This plot is sufficiently extravagant, and the dialogue contains enough inverted philosophy to fully sustain Mr Gilbert's reputation. The company deserve every praise for a most complete and well ordered performance, considered both vocally and dramatically. The charming music was excellently sung by principals and chorus, and encores, numerous as they were, would have been still more frequent had it not been for a manifest desire on the part of the audieuce to push along to the next development of the piece, in which they were thoroughly interested. The ladies are severely handicapped by costumes singularly ill-a<lapttd to the display of feminine charms, but fbey managed to attract notwithstanding. MissElsa May not only Baug particularly well but acted with all the riracity and winsomeness that made her a favourite here years ago. Miss Alice Barnett_, a stranger in the colonies, made a signal success in the not very grateful role of Katisha, a lady whoso charms lie chiefly iv her heel and her right elbow and who for external attraction depends upon ugliness and stormy lerocity. Miss Burnett made up well for the part.andher acting showed uncommon dramatic ability. She made an artistic usfrof a pleasant although not a powerful voice. Miss Ida Osborne, as Pitti Sing, was arch anddid well witt her part, and Hiss Aggie Kelton was good in the subordinate' role of Peep 80. These young ladies participated with: Miss Elsa May in the encore for the trio "Three little.maids from school," certainly one of the-quaintest and prettiest numbers iv; the opera. Mr Howard Vernon, the Lord High Executioner (Ko Ko), received of course a perfect ovation iv memory of other days, and was not long in Parniug warm recognition for his present impersonation. It is as full of humour as the part will admit, and Mr Vernon, needless to say, specially shines in his treatment of those lyrics which depend much upon enunciation and bye-play for their effect. The verbal pleasantries they contain would be missed otherwise, and- probably for this very reason the composer introduces melodies of the " patter " kind, and refrains largely from cantabile phrases of "linked sweetness long drawn out." Mr Vernon's peculiar cast of humour was best shown in the duet with Nanki Poo, "The flowers that bloom in spring"—the funniest number in the opera, twice recalled—and the graphic touches he imparted to the love song of the little tomtit. Mr Woodfield's voice seems to have rather improved than otherwise since his last appearance here. He sung the tenor mu.sie of Nanki Poo remarkably well, and acted also very appropriately. Mr Beuham, as Pooh-Bah, was a marvel of pompous stolidity, and he too sang his music acceptably; while MrGrundy, as Pi*hTush. did useful service in several bits of concerted music. Particular numbers iv this opera which will become popular might be instanced at some length—in fact the whole work is so musically captivating that its entire score will probably become as familiar as that of "Patience" ere long. But space will net allow the enumeration of all these gems in the present notice. There is, however, a singularly beautiful madrigal written in Sullivan's best style, a charming contralto song,"Hearts do not Break," and a wonderfully pretty duet between Yum Yum and Nanki Poo, " Were I not to Ko Ko plighted." The two scenes—a palace courtyard and a garden—were admirable examples of stagecraft, and a word of cordial praise is due to the very full orchestra under Mr Harrison. " The Mikado " will keep the boards, and will doubtless draw crowded houses, until further notice.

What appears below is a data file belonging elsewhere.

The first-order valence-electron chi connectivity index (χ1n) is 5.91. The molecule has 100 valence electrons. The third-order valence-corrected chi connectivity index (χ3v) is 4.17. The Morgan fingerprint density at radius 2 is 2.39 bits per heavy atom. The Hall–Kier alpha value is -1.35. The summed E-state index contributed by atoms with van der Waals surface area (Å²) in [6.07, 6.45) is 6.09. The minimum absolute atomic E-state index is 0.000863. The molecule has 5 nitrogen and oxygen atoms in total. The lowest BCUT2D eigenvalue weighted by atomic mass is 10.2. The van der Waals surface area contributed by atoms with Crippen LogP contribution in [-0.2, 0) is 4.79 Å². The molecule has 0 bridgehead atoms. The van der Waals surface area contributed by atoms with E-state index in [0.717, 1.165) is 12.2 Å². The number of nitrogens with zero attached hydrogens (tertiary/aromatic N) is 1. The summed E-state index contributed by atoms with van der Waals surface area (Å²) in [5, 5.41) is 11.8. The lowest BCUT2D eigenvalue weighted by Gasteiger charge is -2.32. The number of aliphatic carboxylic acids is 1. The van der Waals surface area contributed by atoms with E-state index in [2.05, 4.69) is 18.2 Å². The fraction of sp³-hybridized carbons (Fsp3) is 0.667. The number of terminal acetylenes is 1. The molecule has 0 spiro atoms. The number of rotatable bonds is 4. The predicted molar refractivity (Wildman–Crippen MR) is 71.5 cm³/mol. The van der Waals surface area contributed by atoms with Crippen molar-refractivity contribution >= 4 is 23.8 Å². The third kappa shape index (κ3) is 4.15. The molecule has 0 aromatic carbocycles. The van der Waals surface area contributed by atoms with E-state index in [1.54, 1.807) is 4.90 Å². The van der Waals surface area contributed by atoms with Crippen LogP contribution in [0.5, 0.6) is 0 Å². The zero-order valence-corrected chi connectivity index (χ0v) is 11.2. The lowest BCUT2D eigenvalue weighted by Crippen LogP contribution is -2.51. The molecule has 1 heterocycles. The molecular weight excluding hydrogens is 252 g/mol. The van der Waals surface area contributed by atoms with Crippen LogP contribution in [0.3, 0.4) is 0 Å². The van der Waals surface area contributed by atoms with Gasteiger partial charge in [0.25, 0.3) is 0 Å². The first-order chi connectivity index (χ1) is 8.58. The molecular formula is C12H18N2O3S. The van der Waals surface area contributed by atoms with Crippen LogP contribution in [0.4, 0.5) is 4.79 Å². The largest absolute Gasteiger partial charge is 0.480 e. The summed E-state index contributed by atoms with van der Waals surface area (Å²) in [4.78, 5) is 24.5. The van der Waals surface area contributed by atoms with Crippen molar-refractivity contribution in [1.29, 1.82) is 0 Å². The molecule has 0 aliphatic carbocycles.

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"THE MIKADO.", Otago Daily Times, Issue 7816, 10 March 1887
"THE MIKADO." Otago Daily Times, Issue 7816, 10 March 1887